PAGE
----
Pitkin County gives initial nod to budget
December 7, 2010
ASPEN – Pitkin County commissioners gave initial approval Tuesday to a 2011 budget that reflects $17.6 million in spending for county government, after voicing objections to the district attorney’s budget and despite concerns about lagging revenues associated with building and construction.
A second reading and public hearing on the budget is scheduled Dec. 15. Establishing the tax levies for all the taxing districts within the county will occur Dec. 17.
The county’s general fund budget, which includes general county services, social services, and road and bridge costs, reflects a freeze on employee wages for a second year, but no layoffs.
Commissioners did agree to two proposed additional positions – an administrative assistant at the Aspen-Pitkin County Airport and a seasonal ranger for Open Space and Trails, but both of those departments are self-sustaining. Open Space and Trails has its own, separate property tax, and the airport is funded through fee-based revenues.
A fitness/wellness benefit and bus passes for employees were also added back into the general fund budget, at a total cost of $206,443. Among the other add-ons OK’d by commissioners is $17,758 to stream commissioner meetings over the Internet.
All county departments financed by the general fund were asked to cut their budgets by 5 percent; some were successful and others did not reach that goal, but District Attorney Martin Beeson told the commissioners the cut was not possible.
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Pitkin County’s contribution to the three-county DA budget in the 9th Judicial District will be $618,876, based on its population. The sum is up 3.2 percent from 2010.
Beeson said he couldn’t cut Pitkin County’s allocation without doing the same for Garfield and Rio Blanco counties, which would leave his office unable to fulfill its duties.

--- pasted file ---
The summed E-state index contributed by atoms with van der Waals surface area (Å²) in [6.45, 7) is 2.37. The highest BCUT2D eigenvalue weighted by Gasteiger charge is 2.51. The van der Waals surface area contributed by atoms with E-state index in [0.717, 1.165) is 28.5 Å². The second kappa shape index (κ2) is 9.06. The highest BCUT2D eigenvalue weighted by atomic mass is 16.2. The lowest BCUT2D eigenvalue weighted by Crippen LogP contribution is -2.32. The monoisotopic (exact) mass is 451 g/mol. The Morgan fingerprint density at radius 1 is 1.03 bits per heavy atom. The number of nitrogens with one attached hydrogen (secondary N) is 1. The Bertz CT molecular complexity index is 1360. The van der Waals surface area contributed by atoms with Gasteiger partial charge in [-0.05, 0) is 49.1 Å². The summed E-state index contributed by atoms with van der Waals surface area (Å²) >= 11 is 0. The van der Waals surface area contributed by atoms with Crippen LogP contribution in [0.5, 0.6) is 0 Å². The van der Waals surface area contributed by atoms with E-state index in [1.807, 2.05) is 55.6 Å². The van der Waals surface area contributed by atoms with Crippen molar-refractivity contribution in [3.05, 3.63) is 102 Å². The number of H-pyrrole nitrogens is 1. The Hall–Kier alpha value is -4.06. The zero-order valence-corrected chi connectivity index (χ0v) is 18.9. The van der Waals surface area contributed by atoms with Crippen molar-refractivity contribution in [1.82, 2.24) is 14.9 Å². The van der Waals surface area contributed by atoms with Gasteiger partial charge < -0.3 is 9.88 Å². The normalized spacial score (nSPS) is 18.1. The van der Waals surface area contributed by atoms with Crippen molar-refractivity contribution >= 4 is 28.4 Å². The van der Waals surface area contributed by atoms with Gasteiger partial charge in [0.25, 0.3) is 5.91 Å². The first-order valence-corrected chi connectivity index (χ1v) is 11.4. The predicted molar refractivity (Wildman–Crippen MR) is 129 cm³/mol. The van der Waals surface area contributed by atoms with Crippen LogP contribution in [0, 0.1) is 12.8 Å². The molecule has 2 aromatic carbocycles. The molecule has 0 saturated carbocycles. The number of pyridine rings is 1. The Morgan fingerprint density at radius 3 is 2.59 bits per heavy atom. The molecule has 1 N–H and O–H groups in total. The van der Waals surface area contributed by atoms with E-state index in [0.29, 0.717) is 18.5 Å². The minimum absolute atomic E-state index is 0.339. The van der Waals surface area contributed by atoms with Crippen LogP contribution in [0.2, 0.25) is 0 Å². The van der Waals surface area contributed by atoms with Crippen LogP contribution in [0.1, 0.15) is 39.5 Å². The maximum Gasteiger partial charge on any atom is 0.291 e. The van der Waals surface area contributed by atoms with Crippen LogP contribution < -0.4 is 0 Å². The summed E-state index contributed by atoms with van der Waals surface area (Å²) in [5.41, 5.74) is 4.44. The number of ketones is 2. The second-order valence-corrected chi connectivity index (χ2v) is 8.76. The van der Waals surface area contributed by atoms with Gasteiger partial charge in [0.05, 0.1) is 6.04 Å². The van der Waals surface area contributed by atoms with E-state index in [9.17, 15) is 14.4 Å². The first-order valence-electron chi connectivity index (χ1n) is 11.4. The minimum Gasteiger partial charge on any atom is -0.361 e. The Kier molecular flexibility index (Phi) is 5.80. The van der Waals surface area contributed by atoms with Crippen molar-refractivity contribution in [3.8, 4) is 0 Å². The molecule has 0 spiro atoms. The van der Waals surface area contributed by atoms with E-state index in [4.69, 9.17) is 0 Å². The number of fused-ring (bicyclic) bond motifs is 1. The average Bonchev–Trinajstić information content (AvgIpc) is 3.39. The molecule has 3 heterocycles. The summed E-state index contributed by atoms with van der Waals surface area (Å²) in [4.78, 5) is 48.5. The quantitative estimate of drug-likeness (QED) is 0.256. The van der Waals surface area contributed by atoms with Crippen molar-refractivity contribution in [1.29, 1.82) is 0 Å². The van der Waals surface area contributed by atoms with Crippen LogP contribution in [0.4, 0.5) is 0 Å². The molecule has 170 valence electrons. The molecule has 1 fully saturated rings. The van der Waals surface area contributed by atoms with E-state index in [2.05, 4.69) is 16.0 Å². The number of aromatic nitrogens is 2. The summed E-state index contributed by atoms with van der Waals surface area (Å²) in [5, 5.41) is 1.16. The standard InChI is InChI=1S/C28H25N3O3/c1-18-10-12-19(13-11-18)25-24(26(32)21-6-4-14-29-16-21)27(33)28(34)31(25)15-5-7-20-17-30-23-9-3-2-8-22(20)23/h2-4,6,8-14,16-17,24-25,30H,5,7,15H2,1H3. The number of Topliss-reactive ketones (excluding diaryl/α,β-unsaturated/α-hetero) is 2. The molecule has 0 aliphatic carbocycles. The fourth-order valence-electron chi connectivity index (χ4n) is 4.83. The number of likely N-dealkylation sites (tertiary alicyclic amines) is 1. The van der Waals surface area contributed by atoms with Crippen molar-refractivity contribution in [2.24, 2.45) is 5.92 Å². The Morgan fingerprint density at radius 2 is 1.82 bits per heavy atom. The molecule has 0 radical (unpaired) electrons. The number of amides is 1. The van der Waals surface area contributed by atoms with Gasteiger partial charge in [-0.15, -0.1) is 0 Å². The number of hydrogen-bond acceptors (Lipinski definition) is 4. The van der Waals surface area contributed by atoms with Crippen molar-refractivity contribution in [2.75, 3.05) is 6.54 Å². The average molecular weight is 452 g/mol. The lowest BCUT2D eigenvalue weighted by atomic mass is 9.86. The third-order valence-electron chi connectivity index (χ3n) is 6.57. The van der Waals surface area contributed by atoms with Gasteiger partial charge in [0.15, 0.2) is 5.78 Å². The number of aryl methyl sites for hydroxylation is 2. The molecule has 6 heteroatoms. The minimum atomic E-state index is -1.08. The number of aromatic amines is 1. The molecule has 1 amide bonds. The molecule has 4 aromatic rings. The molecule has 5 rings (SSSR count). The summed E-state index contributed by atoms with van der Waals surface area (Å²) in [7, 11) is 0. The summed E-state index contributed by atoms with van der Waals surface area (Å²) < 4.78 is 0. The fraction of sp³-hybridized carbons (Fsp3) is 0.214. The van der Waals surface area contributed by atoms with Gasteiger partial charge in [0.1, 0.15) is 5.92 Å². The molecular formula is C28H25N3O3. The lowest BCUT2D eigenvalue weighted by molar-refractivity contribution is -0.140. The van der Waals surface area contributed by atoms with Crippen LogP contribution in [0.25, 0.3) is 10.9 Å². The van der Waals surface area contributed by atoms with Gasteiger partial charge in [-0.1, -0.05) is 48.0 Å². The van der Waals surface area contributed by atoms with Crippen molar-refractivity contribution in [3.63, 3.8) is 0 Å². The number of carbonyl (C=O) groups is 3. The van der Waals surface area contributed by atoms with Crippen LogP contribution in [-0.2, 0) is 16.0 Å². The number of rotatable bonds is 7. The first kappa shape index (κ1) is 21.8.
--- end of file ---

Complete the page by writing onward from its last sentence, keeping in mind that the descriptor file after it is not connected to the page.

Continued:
“As far as I know, no single department within the county said, ‘We won’t reduce our budget at all. We won’t consider it,'” said Commissioner Michael Owsley, calling on commissioners to cut the county’s contribution to the DA’s budget.
“We won’t control where those cuts come from,” Commissioner Rachel Richards responded, voicing reluctance to take that step.
“I think we need to handle it in a different manner than just calling him up and saying, ‘By the way, we’ve cut your budget,'” Commissioner Patti Clapper said.
Commissioners agreed to send a letter to Beeson warning him that his allocation from Pitkin County may be frozen at the 2011 level in future years.
On the revenue side, Finance Director John Redmond recommended keeping an eye on fees collected by the Community Development Department for the next couple of months to see if a downward slide continues. The department is on track to collect about $200,000 less than was budgeted this year. Over the next five years, that sort of shortfall would amount to more than $1 million.
“It is of concern to me,” Redmond said.
If it continues, staff cuts would be necessary to offset the shortfall in revenue, he said.
Permit applications in 2010 have been down, and some applicants who begin the permit process, paying for a site-plan review, don’t follow through with actually obtaining the permit, which triggers other fee payments, according to Cindy Houben, community development director.
“Getting that money when a permit is actually issued has stalled out,” she said.
During Tuesday’s discussion, Owsley also called attention to the county’s road and bridge capital fund, which totals slightly more than $400,000. He called the sum “woefully inadequate” to keep up the county’s roads and bridges and pressed commissioners to again ask voters to support a tax to fund the road infrastructure.
“People appreciate good roads. They just have difficulty paying for them,” he said.